Adjectives are words, or phrases naming an attribute, added to or grammatically related to a noun to modify or describe it.

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Does “caffeinated” make any sense?

A while back, when we learnt how to remove the caffeine from coffee beans, we coined the word decaffeinated to denote coffee that's had the caffeine taken out. I've noticed more and more recently, as ...
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0answers
43 views

Adjectives and nouns position: before or after?

What's the difference between Rain of Fire and Firerain? Is there a rule for that? For me, the first is literal, you are describing what is raining. The second case would be used to name something, ...
4
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3answers
109 views

What is a cross-nibbed pen?

He also thoughtfully provided ink and a cross-nibbed pen, with which I wrote my post cards, and which I hope you received in due time. From Domestic Life in Rumania by Dorothea Kirke, 1916.
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1answer
92 views

“Tickle Monster” vs. “Tickling Monster”

My small kids like tickling - we play a "Tickle Monster" game. I am wondering, is there any difference between word pairs like tickle monster vs. tickling monster tickle machine vs. tickling machine ...
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5answers
151 views

Is “missing person” considered a compound noun?

In the phrase missing person, is the whole phrase a compound noun or would missing be considered an adjective that modifies person? It seems like in many situations when it is used with other ...
0
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1answer
103 views

Word to Describe One Who Speaks Politely but with Conviction [closed]

Imagine you are at a debate on a controversial topic. One of the speakers presents her case straightforwardly and with conviction; there is no doubting her stance on the issue. At the same time, you ...
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2answers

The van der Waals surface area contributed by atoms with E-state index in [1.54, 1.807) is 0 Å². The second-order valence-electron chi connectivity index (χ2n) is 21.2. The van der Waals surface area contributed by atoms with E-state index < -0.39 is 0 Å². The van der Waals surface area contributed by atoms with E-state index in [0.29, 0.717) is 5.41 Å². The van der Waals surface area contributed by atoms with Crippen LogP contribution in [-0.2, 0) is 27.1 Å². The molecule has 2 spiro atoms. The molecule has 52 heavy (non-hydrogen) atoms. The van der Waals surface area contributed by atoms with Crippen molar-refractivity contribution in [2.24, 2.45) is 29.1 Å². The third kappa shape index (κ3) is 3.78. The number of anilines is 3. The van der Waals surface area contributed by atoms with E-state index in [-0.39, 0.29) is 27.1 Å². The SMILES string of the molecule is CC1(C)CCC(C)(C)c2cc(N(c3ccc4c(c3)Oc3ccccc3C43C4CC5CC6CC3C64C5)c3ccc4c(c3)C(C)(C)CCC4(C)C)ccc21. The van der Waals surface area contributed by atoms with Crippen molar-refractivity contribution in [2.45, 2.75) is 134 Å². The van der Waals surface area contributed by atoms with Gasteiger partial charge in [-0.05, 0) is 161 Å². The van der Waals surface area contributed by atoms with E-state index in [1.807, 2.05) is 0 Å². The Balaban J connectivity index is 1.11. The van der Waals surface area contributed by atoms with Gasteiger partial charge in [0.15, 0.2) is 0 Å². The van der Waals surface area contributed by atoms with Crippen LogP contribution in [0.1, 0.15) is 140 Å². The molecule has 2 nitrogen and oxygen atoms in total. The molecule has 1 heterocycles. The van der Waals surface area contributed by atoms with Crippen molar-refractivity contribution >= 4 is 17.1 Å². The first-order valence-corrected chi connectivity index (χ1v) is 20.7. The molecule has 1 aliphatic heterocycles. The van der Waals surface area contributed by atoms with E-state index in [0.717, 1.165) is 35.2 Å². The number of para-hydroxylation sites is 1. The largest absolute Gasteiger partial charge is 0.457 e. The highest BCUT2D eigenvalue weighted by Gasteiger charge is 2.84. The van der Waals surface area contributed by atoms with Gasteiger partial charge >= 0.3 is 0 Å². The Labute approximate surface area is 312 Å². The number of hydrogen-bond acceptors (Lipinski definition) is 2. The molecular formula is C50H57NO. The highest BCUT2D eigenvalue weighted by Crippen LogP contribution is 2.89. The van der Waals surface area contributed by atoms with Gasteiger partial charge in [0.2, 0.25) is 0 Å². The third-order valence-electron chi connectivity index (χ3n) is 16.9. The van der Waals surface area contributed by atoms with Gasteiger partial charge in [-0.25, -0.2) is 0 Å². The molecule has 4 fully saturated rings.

37 views

Is there an adjectival form of “commodity”?

The adjective would apply to the word dependence. I'd like to say commodital, but Google says it isn't a word.
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3answers
107 views

A word for the quality of being easy or good to talk to

What is a word for the quality of being easy or good to talk to? It is more than just being a "good listener." And it is not "open-minded," in that it's not about being receptive to new ideas. The ...
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3answers
2k views

Why do we say INcomplete but UNcompleted?

I'm a native speaker and it's just occurred to me that this is a strange irregularity: "The work is incomplete." < Fine "The work is uncompleted." < Less common but still sounds ...
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1answer
129 views

Part of speech of “brief” and “short” in the phrases “in brief” and “in short”

The phrases "in brief" and "in short" function as adverbs, but as what part of speech do "brief" and "short" function in these phrases? "Brief" stands alone as both a noun and adjective and could be ...
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2answers
50 views

Fragments and Full Sentences.

"Popular museum located in an old warehouse." Is this a complete sentence? I feel it could become one by changing it to "A popular museum, located in an old warehouse."
16
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6answers
3k views

“Finance” is to “financial” as “trade” is to what? [closed]

What goes in the blank? Commerce → Commercial Finance → Financial Trade → __________
0
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1answer
54 views

Is it correct to say “more sufficient”?

I suggest that the maintenance period be from 12:30 to 2:30 so that we can have more sufficient time to handle if any unexpected problems occur. Is it correct to say more sufficient?
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6answers
443 views

Releasatory? Releaseful?

What would be a good word to describe something (like sex) which gives a lot of release. The sense is "rewarding, emotionally fulfilling and physically ...releaseful?"
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1answer
61 views

Mathematical Institute or Mathematics Institute: Which of these is correct and why? [closed]

Many titles of universities or research institutes have a variety of adjectives before the noun institute. Example: Oxford University and Chennai have a Mathematical Institute each. Then, there are ...
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1answer
104 views

“in danger”: an adverb or an adjective?

Is the expression "in danger" an adverb or an adjective? Why?
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2answers
59 views

Noun or adjective required [closed]

What would be correct? I am standing at 100 feet high, or I am standing at 100 feet height. Thank you!